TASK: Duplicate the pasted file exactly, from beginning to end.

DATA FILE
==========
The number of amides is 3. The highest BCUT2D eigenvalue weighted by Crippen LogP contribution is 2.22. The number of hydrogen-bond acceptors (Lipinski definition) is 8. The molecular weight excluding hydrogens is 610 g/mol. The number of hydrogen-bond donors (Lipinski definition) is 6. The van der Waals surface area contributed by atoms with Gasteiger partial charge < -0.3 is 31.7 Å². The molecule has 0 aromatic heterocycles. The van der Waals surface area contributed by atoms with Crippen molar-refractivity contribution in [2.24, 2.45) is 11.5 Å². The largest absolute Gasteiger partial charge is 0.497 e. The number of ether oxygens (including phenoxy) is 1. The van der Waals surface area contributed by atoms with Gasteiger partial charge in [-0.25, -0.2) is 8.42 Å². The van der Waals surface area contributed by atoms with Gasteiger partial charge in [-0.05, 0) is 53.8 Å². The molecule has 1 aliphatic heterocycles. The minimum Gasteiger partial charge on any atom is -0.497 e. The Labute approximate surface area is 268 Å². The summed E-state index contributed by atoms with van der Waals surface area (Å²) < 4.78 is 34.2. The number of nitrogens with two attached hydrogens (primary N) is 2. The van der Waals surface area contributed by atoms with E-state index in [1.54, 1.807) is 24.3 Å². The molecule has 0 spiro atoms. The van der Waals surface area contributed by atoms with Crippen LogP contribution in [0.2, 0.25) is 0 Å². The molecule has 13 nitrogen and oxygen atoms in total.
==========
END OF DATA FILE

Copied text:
The number of amides is 3. The highest BCUT2D eigenvalue weighted by Crippen LogP contribution is 2.22. The number of hydrogen-bond acceptors (Lipinski definition) is 8. The molecular weight excluding hydrogens is 610 g/mol. The number of hydrogen-bond donors (Lipinski definition) is 6. The van der Waals surface area contributed by atoms with Gasteiger partial charge < -0.3 is 31.7 Å². The molecule has 0 aromatic heterocycles. The van der Waals surface area contributed by atoms with Crippen molar-refractivity contribution in [2.24, 2.45) is 11.5 Å². The largest absolute Gasteiger partial charge is 0.497 e. The number of ether oxygens (including phenoxy) is 1. The van der Waals surface area contributed by atoms with Gasteiger partial charge in [-0.25, -0.2) is 8.42 Å². The van der Waals surface area contributed by atoms with Gasteiger partial charge in [-0.05, 0) is 53.8 Å². The molecule has 1 aliphatic heterocycles. The minimum Gasteiger partial charge on any atom is -0.497 e. The Labute approximate surface area is 268 Å². The summed E-state index contributed by atoms with van der Waals surface area (Å²) < 4.78 is 34.2. The number of nitrogens with two attached hydrogens (primary N) is 2. The van der Waals surface area contributed by atoms with E-state index in [1.54, 1.807) is 24.3 Å². The molecule has 0 spiro atoms. The van der Waals surface area contributed by atoms with Crippen LogP contribution in [0.2, 0.25) is 0 Å². The molecule has 13 nitrogen and oxygen atoms in total.